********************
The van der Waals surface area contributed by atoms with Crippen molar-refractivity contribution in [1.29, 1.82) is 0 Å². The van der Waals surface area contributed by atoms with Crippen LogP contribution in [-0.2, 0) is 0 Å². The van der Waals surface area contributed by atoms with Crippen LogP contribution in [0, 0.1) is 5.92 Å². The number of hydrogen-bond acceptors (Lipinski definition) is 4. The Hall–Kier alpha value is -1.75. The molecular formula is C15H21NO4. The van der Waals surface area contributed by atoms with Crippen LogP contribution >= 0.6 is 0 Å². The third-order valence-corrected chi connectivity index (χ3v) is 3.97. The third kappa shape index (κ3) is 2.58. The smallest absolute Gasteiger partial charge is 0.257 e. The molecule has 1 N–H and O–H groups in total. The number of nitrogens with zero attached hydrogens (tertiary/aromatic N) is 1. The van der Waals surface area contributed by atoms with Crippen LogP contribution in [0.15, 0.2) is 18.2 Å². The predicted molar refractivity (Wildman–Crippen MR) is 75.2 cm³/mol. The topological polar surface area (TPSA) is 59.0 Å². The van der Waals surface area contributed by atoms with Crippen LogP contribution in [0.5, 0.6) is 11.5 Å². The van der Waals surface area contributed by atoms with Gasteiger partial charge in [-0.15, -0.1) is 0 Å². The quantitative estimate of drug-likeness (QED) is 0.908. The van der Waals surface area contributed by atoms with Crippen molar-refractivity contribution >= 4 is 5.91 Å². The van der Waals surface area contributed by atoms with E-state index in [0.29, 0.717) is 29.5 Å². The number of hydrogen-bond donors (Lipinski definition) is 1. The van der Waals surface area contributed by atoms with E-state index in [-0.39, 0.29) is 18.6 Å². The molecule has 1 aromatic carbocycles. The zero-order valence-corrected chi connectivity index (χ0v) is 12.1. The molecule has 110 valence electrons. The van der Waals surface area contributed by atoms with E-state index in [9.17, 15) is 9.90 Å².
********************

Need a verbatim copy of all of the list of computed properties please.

The van der Waals surface area contributed by atoms with Crippen molar-refractivity contribution in [1.29, 1.82) is 0 Å². The van der Waals surface area contributed by atoms with Crippen LogP contribution in [-0.2, 0) is 0 Å². The van der Waals surface area contributed by atoms with Crippen LogP contribution in [0, 0.1) is 5.92 Å². The number of hydrogen-bond acceptors (Lipinski definition) is 4. The Hall–Kier alpha value is -1.75. The molecular formula is C15H21NO4. The van der Waals surface area contributed by atoms with Crippen LogP contribution >= 0.6 is 0 Å². The third-order valence-corrected chi connectivity index (χ3v) is 3.97. The third kappa shape index (κ3) is 2.58. The smallest absolute Gasteiger partial charge is 0.257 e. The molecule has 1 N–H and O–H groups in total. The number of nitrogens with zero attached hydrogens (tertiary/aromatic N) is 1. The van der Waals surface area contributed by atoms with Crippen LogP contribution in [0.15, 0.2) is 18.2 Å². The predicted molar refractivity (Wildman–Crippen MR) is 75.2 cm³/mol. The topological polar surface area (TPSA) is 59.0 Å². The van der Waals surface area contributed by atoms with Crippen LogP contribution in [0.5, 0.6) is 11.5 Å². The van der Waals surface area contributed by atoms with Gasteiger partial charge in [-0.15, -0.1) is 0 Å². The quantitative estimate of drug-likeness (QED) is 0.908. The van der Waals surface area contributed by atoms with Crippen molar-refractivity contribution >= 4 is 5.91 Å². The van der Waals surface area contributed by atoms with E-state index in [0.29, 0.717) is 29.5 Å². The number of hydrogen-bond donors (Lipinski definition) is 1. The van der Waals surface area contributed by atoms with E-state index in [-0.39, 0.29) is 18.6 Å². The molecule has 1 aromatic carbocycles. The zero-order valence-corrected chi connectivity index (χ0v) is 12.1. The molecule has 110 valence electrons. The van der Waals surface area contributed by atoms with E-state index in [9.17, 15) is 9.90 Å².